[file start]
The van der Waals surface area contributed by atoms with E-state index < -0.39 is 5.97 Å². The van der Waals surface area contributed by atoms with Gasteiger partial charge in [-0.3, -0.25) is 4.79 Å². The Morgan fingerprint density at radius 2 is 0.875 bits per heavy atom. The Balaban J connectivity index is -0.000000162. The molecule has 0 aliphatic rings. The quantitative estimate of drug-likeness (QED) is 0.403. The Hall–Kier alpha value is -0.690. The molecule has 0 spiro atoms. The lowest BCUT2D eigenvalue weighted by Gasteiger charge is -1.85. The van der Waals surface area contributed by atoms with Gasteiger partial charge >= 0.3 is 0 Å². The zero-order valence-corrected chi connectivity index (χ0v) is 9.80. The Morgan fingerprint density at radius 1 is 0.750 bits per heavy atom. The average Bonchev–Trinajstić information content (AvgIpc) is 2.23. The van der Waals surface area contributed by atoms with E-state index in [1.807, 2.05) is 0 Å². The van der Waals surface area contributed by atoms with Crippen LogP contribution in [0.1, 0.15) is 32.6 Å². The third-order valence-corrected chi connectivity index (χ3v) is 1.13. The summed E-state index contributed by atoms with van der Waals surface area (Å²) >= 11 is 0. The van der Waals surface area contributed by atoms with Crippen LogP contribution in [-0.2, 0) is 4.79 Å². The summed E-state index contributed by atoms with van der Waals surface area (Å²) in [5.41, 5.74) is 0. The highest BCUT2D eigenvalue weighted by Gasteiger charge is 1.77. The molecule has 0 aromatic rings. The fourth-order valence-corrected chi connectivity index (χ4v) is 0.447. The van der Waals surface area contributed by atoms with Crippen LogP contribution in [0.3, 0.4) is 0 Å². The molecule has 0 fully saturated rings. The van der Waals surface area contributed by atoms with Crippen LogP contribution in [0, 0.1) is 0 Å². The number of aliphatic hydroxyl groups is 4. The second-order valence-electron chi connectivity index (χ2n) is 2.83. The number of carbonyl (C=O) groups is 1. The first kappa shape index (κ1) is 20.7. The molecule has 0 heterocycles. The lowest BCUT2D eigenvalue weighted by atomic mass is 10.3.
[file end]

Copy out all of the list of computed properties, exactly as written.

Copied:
The van der Waals surface area contributed by atoms with E-state index < -0.39 is 5.97 Å². The van der Waals surface area contributed by atoms with Gasteiger partial charge in [-0.3, -0.25) is 4.79 Å². The Morgan fingerprint density at radius 2 is 0.875 bits per heavy atom. The Balaban J connectivity index is -0.000000162. The molecule has 0 aliphatic rings. The quantitative estimate of drug-likeness (QED) is 0.403. The Hall–Kier alpha value is -0.690. The molecule has 0 spiro atoms. The lowest BCUT2D eigenvalue weighted by Gasteiger charge is -1.85. The van der Waals surface area contributed by atoms with Gasteiger partial charge >= 0.3 is 0 Å². The zero-order valence-corrected chi connectivity index (χ0v) is 9.80. The Morgan fingerprint density at radius 1 is 0.750 bits per heavy atom. The average Bonchev–Trinajstić information content (AvgIpc) is 2.23. The van der Waals surface area contributed by atoms with E-state index in [1.807, 2.05) is 0 Å². The van der Waals surface area contributed by atoms with Crippen LogP contribution in [0.1, 0.15) is 32.6 Å². The third-order valence-corrected chi connectivity index (χ3v) is 1.13. The summed E-state index contributed by atoms with van der Waals surface area (Å²) >= 11 is 0. The van der Waals surface area contributed by atoms with Crippen LogP contribution in [-0.2, 0) is 4.79 Å². The summed E-state index contributed by atoms with van der Waals surface area (Å²) in [5.41, 5.74) is 0. The highest BCUT2D eigenvalue weighted by Gasteiger charge is 1.77. The molecule has 0 aromatic rings. The fourth-order valence-corrected chi connectivity index (χ4v) is 0.447. The van der Waals surface area contributed by atoms with Crippen LogP contribution in [0.3, 0.4) is 0 Å². The molecule has 0 fully saturated rings. The van der Waals surface area contributed by atoms with Crippen LogP contribution in [0, 0.1) is 0 Å². The number of aliphatic hydroxyl groups is 4. The second-order valence-electron chi connectivity index (χ2n) is 2.83. The number of carbonyl (C=O) groups is 1. The first kappa shape index (κ1) is 20.7. The molecule has 0 heterocycles. The lowest BCUT2D eigenvalue weighted by atomic mass is 10.3.